Tuesday 21 November 2017

Households being left to the mercy of waste companies

New pay-by-weight bin charges will be introduced on July 1
New pay-by-weight bin charges will be introduced on July 1

Martin Grant

The Government is facing a huge backlash from the public as bin companies start to reveal their new charges – with staggering increases for some households.

Customers will now see a complete change in how they pay for their waste and will be charged by the weight, rather than a set fee.

From July 1, households will be charged under a new ‘pay-by-weight’ scheme and will have to fork out cash for every kilo they dispose of – and additional service charges.

Read More: Sinead Ryan: What did you think was going to happen with rubbish idea Minister?

Instead of waste companies charging an annual flat rate to customers, thousands will be paying more than ever before for their bins.

The Government reckons the new system will encourage recycling and reduce the amount of rubbish households dispose of.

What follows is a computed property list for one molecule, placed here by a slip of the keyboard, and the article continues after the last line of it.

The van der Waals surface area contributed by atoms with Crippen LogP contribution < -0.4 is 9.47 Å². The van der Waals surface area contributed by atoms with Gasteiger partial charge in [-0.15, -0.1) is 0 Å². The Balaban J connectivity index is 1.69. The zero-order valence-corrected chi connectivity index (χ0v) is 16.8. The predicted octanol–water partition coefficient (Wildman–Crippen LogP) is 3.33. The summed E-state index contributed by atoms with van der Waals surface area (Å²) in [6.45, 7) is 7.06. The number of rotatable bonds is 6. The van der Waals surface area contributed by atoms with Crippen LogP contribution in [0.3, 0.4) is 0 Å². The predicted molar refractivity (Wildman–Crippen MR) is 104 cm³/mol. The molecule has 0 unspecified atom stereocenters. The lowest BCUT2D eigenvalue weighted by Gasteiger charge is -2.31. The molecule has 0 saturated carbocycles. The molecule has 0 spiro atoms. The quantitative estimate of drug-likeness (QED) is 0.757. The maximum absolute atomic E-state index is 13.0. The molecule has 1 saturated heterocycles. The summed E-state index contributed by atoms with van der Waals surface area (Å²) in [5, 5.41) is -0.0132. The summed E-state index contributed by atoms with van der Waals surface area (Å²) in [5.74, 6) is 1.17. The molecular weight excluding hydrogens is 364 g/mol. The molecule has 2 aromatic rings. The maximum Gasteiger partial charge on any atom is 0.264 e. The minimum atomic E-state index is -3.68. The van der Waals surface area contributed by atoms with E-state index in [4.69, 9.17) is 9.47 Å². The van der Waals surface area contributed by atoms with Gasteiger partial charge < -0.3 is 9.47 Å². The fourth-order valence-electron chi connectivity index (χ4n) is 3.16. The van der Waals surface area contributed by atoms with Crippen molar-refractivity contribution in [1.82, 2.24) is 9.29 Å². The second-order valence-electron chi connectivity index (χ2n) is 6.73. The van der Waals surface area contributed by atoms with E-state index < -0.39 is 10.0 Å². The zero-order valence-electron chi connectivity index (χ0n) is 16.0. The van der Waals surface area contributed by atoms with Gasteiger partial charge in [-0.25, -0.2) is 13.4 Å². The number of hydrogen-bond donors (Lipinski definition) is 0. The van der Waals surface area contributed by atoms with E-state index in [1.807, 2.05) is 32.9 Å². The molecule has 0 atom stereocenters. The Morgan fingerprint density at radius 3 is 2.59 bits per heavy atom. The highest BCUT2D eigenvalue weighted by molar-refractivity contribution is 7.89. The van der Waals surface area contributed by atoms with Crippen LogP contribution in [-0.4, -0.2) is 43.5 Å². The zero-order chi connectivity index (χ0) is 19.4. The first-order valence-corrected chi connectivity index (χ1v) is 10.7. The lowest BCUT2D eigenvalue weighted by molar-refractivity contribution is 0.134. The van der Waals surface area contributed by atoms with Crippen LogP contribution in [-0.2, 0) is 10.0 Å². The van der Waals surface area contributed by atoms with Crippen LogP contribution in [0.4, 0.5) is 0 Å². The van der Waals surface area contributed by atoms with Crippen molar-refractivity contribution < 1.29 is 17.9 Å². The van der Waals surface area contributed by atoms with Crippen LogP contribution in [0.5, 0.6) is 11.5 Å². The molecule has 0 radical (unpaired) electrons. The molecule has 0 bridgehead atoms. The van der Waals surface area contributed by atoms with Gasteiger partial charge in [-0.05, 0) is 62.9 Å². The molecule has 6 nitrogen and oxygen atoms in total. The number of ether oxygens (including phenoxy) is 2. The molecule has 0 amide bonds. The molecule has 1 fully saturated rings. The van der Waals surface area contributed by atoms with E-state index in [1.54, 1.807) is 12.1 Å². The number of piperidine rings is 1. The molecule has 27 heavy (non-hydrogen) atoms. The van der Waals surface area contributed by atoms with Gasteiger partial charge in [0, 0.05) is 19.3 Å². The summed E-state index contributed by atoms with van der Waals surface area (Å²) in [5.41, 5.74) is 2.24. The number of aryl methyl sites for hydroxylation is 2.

However, the system has come in for much criticism after the Government failed to cap the pay-by-weight fees companies can charge customers – meaning they can charge customers as much as they like.

A survey of several bin companies in Dublin show there is a significant difference between what each company is charging customers.

The difference in the annual charge between some companies can be as much as €52, whilst the cost per kilo of black bin waste ranges from 30c-35c.

The cost of brown bin waste also ranges between 16c and 23c, which can make a significant difference over a year.

Some companies – including Panda – are charging customers per kilo and also a fee every time a bin is lifted into a lorry.

Frustrated customers took to the airwaves of Liveline yesterday to highlight their anger at the new system.

A man living in the Wicklow mountains said he collects rubbish left from people in the scenic area on a voluntarily basis.

However, he says he will have to “think twice” about doing so in the future because it will cost him more money.

Meanwhile, as public anger grows, a spokesman for environment minister Simon Coveney told the Herald that he will be holding further talks next week around the system.

“Meanwhile the department is in on-going discussions with the industry,” they added.

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